CO4Kids blogs - A Year In Review
January 9, 2019
One of our greatest joys here at CO4Kids is sharing the stories, experiences and perspectives of young people, parents and professionals whose lives have been impacted by child welfare. Your wisdom, candor and humor help us grow and help us engage every Coloradan in strengthening families.
In no particular order, here are some of our most popular and favorite moments from the CO4Kids blogs.
Diamonds or Hearts. My name is Diamond Kobylinski. I was placed in foster care at the age of two and a half, and I was not adopted until the age of seventeen. I was in the foster care system fifteen-and-a-half years. In that time I was in 30 different placements, and I suffered every form of abuse imaginable. But, out of all of the abuse, the thing that affected me the most was not having a loving home. Read Diamond’s blog.
School's out. Is it ok for my kid to stay home alone? To help parents make the decision about whether or not to let their child stay home alone and help community members know when to call the Colorado Child Abuse and Neglect Hotline 1-844-CO-4-KIDS (1‑844‑264‑5437), here are some things to consider. Read Laura Solomon's blog
Colorado Foster Parents Get Real: Grief and Goodbye. “One aspect of grief with foster care is that you grieve all along the way. Kids come to you and you grieve for their loss because they’ve had to move out of their home. You grieve for what’s happened to them. There are times you grieve for the bio family and what they’re going through.” Hear from Emily and other foster parents.
Hopes for kids and teens in foster care. You are not where you came from but who you choose to be. You are amazing, strong and resilient. Use your story to change the world! Love, A former foster kid. Read messages people left for foster youth on our Facebook page.
Child welfare life changers recognized at the Colorado child welfare conference. The following child welfare life changers were recognized for their outstanding work in the field of child welfare: Molly Blain from Boulder County Housing and Human Services Department; Misty Bogle from Jefferson County Human Services Department; Marilyn Cheever from Gunnison County Department of Health and Human Services;nBrittany Gallant from Arapahoe County Human Services Department; and Samuel Stephenson from Teller County Human Services Department. Read more about each of the awardees.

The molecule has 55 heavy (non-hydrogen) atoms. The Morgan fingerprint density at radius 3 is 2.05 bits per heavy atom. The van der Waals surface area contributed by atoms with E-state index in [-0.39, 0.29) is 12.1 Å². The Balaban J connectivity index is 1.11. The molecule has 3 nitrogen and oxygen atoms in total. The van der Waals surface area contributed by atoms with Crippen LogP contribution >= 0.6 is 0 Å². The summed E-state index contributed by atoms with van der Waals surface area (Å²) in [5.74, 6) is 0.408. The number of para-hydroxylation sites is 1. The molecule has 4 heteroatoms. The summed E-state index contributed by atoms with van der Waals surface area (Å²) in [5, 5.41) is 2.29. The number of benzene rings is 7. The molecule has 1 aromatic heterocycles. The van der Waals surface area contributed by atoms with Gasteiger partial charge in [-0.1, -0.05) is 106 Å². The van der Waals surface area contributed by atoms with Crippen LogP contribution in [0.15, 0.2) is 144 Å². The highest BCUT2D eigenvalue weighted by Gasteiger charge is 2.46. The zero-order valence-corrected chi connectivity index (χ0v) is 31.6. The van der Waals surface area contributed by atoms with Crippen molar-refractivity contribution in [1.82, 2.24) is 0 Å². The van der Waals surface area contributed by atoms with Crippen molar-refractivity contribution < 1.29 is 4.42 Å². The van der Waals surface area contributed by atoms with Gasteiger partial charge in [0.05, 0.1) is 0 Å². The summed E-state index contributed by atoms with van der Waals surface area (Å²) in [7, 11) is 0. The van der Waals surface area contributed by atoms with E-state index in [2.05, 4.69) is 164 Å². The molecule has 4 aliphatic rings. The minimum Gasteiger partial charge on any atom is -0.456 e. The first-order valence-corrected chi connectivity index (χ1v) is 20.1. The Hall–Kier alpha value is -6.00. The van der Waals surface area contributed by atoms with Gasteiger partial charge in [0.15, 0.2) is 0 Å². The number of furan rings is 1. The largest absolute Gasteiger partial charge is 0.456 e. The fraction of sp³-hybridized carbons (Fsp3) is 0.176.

The gift of adopting a teen. We give her support when she asks for it and sometimes when she does not want it. We give her the freedom to be herself and figure out what she wants today, tomorrow, next year, and 10-years from now, even if that changes with the weather. We offer a safe place for her to know she is loved no matter what, and to take a time out from the frenetic life of a teenager. We give her two people she can call her parents using whatever words she can muster. We give her protection from foes real and imagined, and listen carefully to her fears and experiences. We are her “people,” always. Read part two of Bryarly’s blog series.
We all play a role in strengthening families to help prevent child abuse and neglect. Lt. Gov. Donna Lynne and Colorado Department of Human Services (CDHS) staff joined community partners, county leaders and advocates to kick off National Child Abuse Prevention Month at the State Capitol. Watch the video.
LGBTQ+ Fostering and Adoption. “I remember a lot of times before we were adopting, my husband and I said ‘well how are we going to make this fit with our lives?’ Once you get that kid in your life, it doesn’t matter. Everything fits around that kid’s life, not your life. Sometimes that can be challenging, but the mornings when you wake up and your kid jumps on you and says ‘come on, let’s go play’ it’s just so amazing and so much fun.” Watch our Facebook Live conversation with Colorado parents.
What foster care has taught my sons. I asked my son what he thought about sharing his space, and toys, and parents with other kids who needed them. He immediately said that he would love to do that. Within the week he was asking any kids he saw walking alone anywhere we went if they needed a home and wanted to come home with us. We had to remind him that taking a kid off the street was called kidnapping not fostering and while we laughed at his excitement I knew how badly he wanted any child around us to feel safe and loved. Read Shannon’s blog.
100,000 miles later. I had no idea what it would really entail to love these children through their pain, that on the first of many visits, my severely traumatized four-year-old would try to grab his momma and stuff her into the van frantically saying, "Momma, come on, get in here." I would have to watch her say, "no baby I can’t go with you" and tearfully walk away. I would tearfully drive away, having personally experienced the very real pain of separation for both a momma and her children. Read Amy’s blog.
Meghan’s Wish Q&A. Every life is important – I teach my kids that – so I wanted to back that up with my own actions. To show my kids what that lesson means. It has been an amazing, difficult road. If you’re doing it right, you’re supposed to get attached. It hurts, but it’s also cool to see parents succeed. Hear from the foster mom who created a nonprofit to help kids and families.
Students spend the holidays organizing giving tree project. The Random Act of Kindness club members stepped up and gave up a lot of their free time to make sure all of the gifts went to the correct families. Students even helped to load cars through their recess time. Watch the video